Lithuania calls for more money for Ukraine in EU budget review

By Jan Strupczewski

SANTIAGO DE COMPOSTELA, Spain (Reuters) - The European Union should earmark more cash to support Ukraine in its revised long-term budget and top up the funds for EU military mobility, Lithuanian finance minister Gintare Skaiste said on Saturday.

As part of a review of the EU's 2021-2027 budget, the European Commission in June proposed 50 billion euros in grants and loans for Ukraine to keep Kyiv financed as it fights off Russian aggression.

This year, the EU will pay out 18 billion euros to Ukraine in highly concessional loans, but, if the proposed 50 billion total stays, Ukraine will only get 12.5 billion annually from 2024 to 2027.

"If you divide the amount of euros that is in the proposal over four years, the sum will be lower than this year. So our proposal is that maybe we can have the same level as it was in 2023," Skaiste told Reuters. "If we have the same level as it was in 2023, it would be 72 billion."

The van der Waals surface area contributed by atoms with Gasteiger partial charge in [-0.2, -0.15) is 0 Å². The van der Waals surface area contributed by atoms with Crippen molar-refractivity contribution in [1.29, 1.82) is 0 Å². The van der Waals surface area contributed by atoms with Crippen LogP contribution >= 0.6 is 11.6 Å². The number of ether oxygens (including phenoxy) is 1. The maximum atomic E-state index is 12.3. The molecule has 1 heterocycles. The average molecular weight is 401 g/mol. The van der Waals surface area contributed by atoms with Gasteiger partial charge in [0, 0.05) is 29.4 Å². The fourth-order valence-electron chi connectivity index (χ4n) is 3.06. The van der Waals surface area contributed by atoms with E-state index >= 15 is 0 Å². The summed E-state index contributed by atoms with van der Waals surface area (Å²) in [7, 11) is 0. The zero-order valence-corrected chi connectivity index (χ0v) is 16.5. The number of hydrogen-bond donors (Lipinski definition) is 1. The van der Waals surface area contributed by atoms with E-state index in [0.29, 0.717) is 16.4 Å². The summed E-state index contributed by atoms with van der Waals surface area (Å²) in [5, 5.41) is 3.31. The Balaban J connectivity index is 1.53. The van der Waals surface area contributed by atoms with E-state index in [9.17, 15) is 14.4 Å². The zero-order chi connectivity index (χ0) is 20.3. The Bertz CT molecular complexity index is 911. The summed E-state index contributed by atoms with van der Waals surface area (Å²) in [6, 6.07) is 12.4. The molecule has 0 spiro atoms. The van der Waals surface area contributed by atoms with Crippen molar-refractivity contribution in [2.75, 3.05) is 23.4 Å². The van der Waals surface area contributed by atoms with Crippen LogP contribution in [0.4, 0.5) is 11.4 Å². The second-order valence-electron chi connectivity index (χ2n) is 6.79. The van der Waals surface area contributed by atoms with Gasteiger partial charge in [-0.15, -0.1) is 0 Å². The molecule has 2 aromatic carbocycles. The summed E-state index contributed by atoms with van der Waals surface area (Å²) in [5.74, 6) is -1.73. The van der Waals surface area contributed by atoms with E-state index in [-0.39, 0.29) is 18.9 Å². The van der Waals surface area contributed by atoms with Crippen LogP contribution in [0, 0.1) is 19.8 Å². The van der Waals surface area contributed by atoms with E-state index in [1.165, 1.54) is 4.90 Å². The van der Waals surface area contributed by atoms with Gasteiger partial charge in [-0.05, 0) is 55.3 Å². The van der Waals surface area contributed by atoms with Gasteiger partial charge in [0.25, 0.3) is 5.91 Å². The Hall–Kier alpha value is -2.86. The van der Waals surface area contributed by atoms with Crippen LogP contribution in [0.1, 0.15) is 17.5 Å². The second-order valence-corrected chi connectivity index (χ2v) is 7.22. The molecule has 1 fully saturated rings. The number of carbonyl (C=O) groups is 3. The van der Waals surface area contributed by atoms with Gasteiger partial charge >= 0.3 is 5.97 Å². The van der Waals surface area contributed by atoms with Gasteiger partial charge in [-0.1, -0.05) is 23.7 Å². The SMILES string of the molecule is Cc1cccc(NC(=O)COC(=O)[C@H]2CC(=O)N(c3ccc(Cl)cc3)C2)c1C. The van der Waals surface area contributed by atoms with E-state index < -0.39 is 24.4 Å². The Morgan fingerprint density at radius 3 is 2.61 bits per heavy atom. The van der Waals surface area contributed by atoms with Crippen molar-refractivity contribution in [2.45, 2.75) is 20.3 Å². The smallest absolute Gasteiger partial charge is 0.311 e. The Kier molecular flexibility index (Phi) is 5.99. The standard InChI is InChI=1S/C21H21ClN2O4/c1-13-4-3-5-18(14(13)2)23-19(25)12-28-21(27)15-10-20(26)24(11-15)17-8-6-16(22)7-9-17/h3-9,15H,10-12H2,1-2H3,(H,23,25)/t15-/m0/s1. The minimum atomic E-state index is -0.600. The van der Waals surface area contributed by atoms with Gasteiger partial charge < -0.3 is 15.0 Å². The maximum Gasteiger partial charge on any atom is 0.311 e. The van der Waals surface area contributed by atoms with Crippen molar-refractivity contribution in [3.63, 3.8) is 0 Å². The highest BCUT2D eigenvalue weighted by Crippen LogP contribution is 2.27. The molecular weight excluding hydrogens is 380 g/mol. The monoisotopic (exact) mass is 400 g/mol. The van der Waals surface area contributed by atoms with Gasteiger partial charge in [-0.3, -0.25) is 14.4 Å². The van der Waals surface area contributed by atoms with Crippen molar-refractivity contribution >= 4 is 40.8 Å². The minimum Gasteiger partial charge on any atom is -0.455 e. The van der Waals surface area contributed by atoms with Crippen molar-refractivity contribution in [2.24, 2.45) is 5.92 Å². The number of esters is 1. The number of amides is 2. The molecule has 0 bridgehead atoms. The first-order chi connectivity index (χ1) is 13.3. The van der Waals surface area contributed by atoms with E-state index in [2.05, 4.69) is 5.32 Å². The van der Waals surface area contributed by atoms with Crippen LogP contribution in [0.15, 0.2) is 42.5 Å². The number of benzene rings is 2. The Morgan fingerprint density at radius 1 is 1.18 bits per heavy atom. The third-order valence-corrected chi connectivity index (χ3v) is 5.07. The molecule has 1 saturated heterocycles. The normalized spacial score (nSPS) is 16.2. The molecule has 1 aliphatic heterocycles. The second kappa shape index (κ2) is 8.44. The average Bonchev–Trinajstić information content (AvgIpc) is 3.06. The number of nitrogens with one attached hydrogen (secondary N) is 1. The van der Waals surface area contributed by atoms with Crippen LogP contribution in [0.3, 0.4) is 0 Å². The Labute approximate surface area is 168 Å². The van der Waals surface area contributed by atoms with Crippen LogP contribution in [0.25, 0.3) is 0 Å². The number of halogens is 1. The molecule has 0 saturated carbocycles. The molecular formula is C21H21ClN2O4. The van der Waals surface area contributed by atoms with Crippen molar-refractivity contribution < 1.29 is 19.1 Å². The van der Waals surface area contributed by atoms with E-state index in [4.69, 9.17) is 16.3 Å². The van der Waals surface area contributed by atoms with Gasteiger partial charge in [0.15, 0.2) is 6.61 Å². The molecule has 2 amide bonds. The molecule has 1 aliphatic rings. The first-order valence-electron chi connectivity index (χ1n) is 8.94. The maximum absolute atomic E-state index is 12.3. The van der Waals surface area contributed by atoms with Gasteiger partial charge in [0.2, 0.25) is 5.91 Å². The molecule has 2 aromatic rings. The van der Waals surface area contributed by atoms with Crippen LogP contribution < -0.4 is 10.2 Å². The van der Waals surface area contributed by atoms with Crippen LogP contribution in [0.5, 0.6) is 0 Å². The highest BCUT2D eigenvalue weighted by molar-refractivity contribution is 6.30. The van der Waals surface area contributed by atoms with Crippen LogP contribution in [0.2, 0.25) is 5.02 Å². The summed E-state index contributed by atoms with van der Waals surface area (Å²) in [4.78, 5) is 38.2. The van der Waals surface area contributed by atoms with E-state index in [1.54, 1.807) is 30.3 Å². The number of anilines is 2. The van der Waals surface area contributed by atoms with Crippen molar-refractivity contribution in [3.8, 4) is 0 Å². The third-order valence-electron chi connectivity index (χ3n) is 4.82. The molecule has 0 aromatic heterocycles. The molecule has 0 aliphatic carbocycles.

She said the EU budget review should also add money for military mobility -- roads, ports, bridges and airports that allow armed forces to move around quickly -- as the 1.7 billion euros originally allocated for the purpose was insufficient.

"We see the need for military mobility infrastructure increasing. It exceeds one billion euros just for Lithuania," she said.

EU governments aim to reach a deal on the revised 2021-2027 budget by the end of 2023, but talks are difficult because the Commission also asked for 15 additional billion euros to deal with migration issues and further money to cover increased borrowing costs for joint EU debt as interest rates rise.

To cover some of the expenses, the EU executive wants governments to assign to the EU new dedicated revenue streams from CO2 emissions trading and 0.5% of the notional EU company profit base, as calculated by Eurostat.

Skaiste said Lithuania backed neither because revenue from emissions trading was already used by the government to invest in transforming the economy away from fossil fuels and the money from companies was already going to the EU budget through the national contribution based on gross national income.

(Reporting by Jan Strupczewski; editing by Jason Neely)